As folk once again enjoys de rigeur status on the cyclical merry-go-round of popular music, it would be a foolish enterprise indeed to merely marry its principles with something as conventional as straight rock. The Veils and The Leaves did that a few years ago; where did it get them?
But wait! Above and beyond the discarding nature of trends, there’s an over-riding standard that transcends shifting tastes: songwritingship. It’s a made-up word of course, but it’s also the reason Alberta Cross’s debut full-length album is more than just a one-genre pony.
From hither and thither but now based in New York, Alberta Cross are an alt-rock five-piece that have already supported the likes of Dave Matthews Band, but that shouldn’t be held against them; they’re actually rather good.
In fact, let’s address the rather obvious comparisons to Kings Of Leon and The Raconteurs. Then imagine The Stills around the time of their debut album, but less paranoid, more interested in mid-’90s alternative rock. Now imagine Turin Brakes‘ Olly Knights is lead singer. There. You’ve got it.
Broken Side Of Time roars into life with Song Three Blues, a Neil Young-esque lament that grows seamlessly from acoustic to amped and back again, its aural imprint further crafted with well-measured harmonies and a momentary silence.
No sooner have you nodded, pleasantly surprised, than current single ATX is throttling you without mercy. Is that palm muting? Yup. A wailing guitar solo? Certainly. A stirring chorus? Indeed. But is it any good? Absolutely, and sounding peculiarly fresh and relevant considering its constituent parts. That’s the sign of good songwritingship.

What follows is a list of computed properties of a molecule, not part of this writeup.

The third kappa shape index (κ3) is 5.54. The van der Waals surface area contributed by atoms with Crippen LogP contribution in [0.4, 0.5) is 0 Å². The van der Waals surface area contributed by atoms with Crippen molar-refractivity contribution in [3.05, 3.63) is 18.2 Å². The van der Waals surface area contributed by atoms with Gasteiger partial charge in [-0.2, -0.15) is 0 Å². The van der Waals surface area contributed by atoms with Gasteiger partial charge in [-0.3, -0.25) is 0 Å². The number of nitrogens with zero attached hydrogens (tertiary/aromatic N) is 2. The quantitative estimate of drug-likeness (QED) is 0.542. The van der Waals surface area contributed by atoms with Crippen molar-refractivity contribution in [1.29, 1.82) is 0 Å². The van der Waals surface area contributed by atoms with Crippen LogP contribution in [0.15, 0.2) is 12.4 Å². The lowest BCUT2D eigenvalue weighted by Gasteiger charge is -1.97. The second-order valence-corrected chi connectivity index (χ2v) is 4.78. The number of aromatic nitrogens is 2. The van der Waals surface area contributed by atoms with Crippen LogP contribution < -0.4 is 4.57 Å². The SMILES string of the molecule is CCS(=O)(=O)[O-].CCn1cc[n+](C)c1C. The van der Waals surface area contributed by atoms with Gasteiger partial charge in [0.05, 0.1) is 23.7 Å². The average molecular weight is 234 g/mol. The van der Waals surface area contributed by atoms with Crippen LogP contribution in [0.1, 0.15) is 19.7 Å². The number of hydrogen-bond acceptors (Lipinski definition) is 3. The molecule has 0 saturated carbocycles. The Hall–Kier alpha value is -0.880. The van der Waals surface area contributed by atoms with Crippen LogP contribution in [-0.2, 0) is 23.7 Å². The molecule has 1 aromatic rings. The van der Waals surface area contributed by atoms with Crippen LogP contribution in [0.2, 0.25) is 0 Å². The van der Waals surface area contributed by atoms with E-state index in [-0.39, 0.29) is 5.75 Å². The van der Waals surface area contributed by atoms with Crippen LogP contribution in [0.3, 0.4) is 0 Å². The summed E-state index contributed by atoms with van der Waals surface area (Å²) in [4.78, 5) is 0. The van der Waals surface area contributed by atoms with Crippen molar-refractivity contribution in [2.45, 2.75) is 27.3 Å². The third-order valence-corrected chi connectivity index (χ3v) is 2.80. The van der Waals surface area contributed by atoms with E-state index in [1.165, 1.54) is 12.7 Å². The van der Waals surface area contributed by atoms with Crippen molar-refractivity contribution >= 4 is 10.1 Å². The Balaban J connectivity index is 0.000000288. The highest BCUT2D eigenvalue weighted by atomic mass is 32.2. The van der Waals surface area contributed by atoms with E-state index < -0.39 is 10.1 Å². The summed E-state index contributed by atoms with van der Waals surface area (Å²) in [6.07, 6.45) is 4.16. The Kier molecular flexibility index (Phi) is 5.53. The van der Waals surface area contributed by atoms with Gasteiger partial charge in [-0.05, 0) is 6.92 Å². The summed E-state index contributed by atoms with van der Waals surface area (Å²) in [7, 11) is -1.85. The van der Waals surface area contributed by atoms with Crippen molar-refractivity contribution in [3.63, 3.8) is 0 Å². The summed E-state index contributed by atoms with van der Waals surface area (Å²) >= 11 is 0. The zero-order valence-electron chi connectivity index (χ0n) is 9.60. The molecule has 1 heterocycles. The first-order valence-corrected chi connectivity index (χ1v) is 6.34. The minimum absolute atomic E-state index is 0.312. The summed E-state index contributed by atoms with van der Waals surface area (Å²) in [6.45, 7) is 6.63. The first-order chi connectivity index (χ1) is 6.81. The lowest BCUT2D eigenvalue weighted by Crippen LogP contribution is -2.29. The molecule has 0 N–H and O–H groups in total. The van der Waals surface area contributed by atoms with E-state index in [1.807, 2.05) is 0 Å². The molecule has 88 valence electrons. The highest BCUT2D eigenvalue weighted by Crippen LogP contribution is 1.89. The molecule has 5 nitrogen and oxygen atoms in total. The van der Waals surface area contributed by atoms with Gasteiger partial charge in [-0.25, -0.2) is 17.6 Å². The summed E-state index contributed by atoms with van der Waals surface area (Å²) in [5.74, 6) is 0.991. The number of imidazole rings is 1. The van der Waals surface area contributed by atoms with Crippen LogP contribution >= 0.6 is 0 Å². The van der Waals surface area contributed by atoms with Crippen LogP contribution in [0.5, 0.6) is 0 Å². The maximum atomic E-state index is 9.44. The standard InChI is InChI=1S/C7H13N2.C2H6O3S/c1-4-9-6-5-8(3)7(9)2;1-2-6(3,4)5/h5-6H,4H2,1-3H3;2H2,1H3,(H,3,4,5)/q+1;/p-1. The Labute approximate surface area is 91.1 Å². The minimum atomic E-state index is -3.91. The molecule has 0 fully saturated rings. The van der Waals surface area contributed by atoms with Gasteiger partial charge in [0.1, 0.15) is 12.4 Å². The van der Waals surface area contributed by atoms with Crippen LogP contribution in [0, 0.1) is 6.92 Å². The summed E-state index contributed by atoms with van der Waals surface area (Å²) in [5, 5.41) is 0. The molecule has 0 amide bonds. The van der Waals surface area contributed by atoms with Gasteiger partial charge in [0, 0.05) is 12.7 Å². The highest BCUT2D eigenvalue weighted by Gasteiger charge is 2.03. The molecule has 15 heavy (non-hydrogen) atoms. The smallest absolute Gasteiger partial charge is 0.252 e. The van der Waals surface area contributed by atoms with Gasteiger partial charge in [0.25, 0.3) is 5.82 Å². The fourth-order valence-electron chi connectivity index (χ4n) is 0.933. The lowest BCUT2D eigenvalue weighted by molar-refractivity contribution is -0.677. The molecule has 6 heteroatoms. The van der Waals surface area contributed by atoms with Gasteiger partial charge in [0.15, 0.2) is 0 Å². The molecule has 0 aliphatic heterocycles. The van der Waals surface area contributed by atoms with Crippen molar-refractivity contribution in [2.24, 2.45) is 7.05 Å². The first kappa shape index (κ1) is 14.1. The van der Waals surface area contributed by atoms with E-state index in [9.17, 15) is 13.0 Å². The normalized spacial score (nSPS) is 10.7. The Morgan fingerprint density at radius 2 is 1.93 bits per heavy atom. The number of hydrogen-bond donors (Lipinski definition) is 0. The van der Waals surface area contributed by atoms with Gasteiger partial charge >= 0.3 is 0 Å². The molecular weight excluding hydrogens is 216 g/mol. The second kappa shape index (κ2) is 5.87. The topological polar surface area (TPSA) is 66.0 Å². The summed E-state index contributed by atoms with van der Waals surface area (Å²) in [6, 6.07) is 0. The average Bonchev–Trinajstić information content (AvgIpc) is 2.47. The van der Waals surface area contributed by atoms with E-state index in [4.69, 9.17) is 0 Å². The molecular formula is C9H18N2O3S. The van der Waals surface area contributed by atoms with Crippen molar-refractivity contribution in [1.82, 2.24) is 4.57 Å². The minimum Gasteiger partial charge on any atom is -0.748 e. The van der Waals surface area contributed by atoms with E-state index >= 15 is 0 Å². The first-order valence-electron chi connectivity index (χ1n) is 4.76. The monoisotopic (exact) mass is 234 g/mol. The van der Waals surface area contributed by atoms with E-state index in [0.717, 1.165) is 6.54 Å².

It is Taking Control, however, that signals the LP’s crossroads. For some, this will be another skilfully crafted alt-rock artefact, coloured with acoustic touches and Petter Ericson Stakee’s distinctive timbre. For others, it will be rock by numbers, easy to digest but even easier to produce. You know, the Stereophonics.
For those who give the benefit of the doubt and decide to persist, rewards are in store: Old Man Chicago, a re-recorded refugee from the band’s self-produced EP, is more Jeff Tweedy than Kelly Jones, and, with its disarmingly soulful refrain, is unlikely to ever outstay its welcome.
The album’s title track, meanwhile, throws out minor power chords with abandon, subsiding now and then under Stakee’s powerful wail before reducing itself to a slight strum in the face of his most poetic efforts.
And there are moments of shade to folk-rock’s light: Rise From The Shadows’ mournful, synth-heavy composition is as cinematic as they come; City Walls utilises the same approach as the foundation for a subsequent rock out. It’s almost like an Incubus track, but in the best possible way.
Album closer Ghost Of City Life wraps it up with all amps unplugged, Stakee’s maudlin elegy wrought over the saddest folk backing imaginable. It’s not a bang, but neither is it a whimper. In fact, it may just be the album’s greatest track.
Broken Side Of Time, as you’ve probably already gathered, is hardly groundbreaking. But then again, very little is. What can be said for Alberta Cross’s debut LP is that it does what it does very well, and the good and great of songwriting deserve recognition regardless of how conventionally they reach their goals.